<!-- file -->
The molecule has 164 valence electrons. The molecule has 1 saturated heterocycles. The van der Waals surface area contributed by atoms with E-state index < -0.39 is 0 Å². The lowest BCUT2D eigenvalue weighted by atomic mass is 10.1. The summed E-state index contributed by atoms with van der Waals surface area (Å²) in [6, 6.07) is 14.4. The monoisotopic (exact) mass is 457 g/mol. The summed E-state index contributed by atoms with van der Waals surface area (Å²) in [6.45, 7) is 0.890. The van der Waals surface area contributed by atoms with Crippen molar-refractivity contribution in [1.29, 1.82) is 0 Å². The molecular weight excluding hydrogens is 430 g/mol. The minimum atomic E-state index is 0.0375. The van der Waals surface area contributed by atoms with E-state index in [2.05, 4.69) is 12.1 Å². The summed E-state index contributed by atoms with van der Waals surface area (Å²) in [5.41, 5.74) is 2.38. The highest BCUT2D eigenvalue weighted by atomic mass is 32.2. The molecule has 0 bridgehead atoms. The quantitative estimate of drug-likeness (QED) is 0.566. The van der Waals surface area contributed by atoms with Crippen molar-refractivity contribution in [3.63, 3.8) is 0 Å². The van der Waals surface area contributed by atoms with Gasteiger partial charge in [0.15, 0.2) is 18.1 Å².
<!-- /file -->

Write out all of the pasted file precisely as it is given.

The molecule has 164 valence electrons. The molecule has 1 saturated heterocycles. The van der Waals surface area contributed by atoms with E-state index < -0.39 is 0 Å². The lowest BCUT2D eigenvalue weighted by atomic mass is 10.1. The summed E-state index contributed by atoms with van der Waals surface area (Å²) in [6, 6.07) is 14.4. The monoisotopic (exact) mass is 457 g/mol. The summed E-state index contributed by atoms with van der Waals surface area (Å²) in [6.45, 7) is 0.890. The van der Waals surface area contributed by atoms with Crippen molar-refractivity contribution in [1.29, 1.82) is 0 Å². The molecular weight excluding hydrogens is 430 g/mol. The minimum atomic E-state index is 0.0375. The van der Waals surface area contributed by atoms with E-state index in [2.05, 4.69) is 12.1 Å². The summed E-state index contributed by atoms with van der Waals surface area (Å²) in [5.41, 5.74) is 2.38. The highest BCUT2D eigenvalue weighted by atomic mass is 32.2. The molecule has 0 bridgehead atoms. The quantitative estimate of drug-likeness (QED) is 0.566. The van der Waals surface area contributed by atoms with Crippen molar-refractivity contribution in [3.63, 3.8) is 0 Å². The van der Waals surface area contributed by atoms with Gasteiger partial charge in [0.15, 0.2) is 18.1 Å².